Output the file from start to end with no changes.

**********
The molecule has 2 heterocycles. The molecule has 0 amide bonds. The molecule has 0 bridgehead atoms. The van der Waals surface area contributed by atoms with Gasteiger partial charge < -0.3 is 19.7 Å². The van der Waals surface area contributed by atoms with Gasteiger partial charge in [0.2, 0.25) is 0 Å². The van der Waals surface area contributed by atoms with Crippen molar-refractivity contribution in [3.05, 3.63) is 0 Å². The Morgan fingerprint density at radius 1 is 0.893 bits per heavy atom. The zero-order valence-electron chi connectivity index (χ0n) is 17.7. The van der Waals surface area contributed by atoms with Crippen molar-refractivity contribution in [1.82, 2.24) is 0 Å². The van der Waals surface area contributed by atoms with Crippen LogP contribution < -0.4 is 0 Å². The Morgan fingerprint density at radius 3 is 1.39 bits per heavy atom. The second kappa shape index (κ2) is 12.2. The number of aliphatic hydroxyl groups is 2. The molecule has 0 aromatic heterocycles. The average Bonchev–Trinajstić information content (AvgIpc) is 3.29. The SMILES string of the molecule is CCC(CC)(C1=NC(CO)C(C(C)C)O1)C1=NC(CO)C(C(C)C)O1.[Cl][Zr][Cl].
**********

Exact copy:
The molecule has 2 heterocycles. The molecule has 0 amide bonds. The molecule has 0 bridgehead atoms. The van der Waals surface area contributed by atoms with Gasteiger partial charge < -0.3 is 19.7 Å². The van der Waals surface area contributed by atoms with Gasteiger partial charge in [0.2, 0.25) is 0 Å². The van der Waals surface area contributed by atoms with Crippen molar-refractivity contribution in [3.05, 3.63) is 0 Å². The Morgan fingerprint density at radius 1 is 0.893 bits per heavy atom. The zero-order valence-electron chi connectivity index (χ0n) is 17.7. The van der Waals surface area contributed by atoms with Crippen molar-refractivity contribution in [1.82, 2.24) is 0 Å². The van der Waals surface area contributed by atoms with Crippen LogP contribution < -0.4 is 0 Å². The Morgan fingerprint density at radius 3 is 1.39 bits per heavy atom. The second kappa shape index (κ2) is 12.2. The number of aliphatic hydroxyl groups is 2. The molecule has 0 aromatic heterocycles. The average Bonchev–Trinajstić information content (AvgIpc) is 3.29. The SMILES string of the molecule is CCC(CC)(C1=NC(CO)C(C(C)C)O1)C1=NC(CO)C(C(C)C)O1.[Cl][Zr][Cl].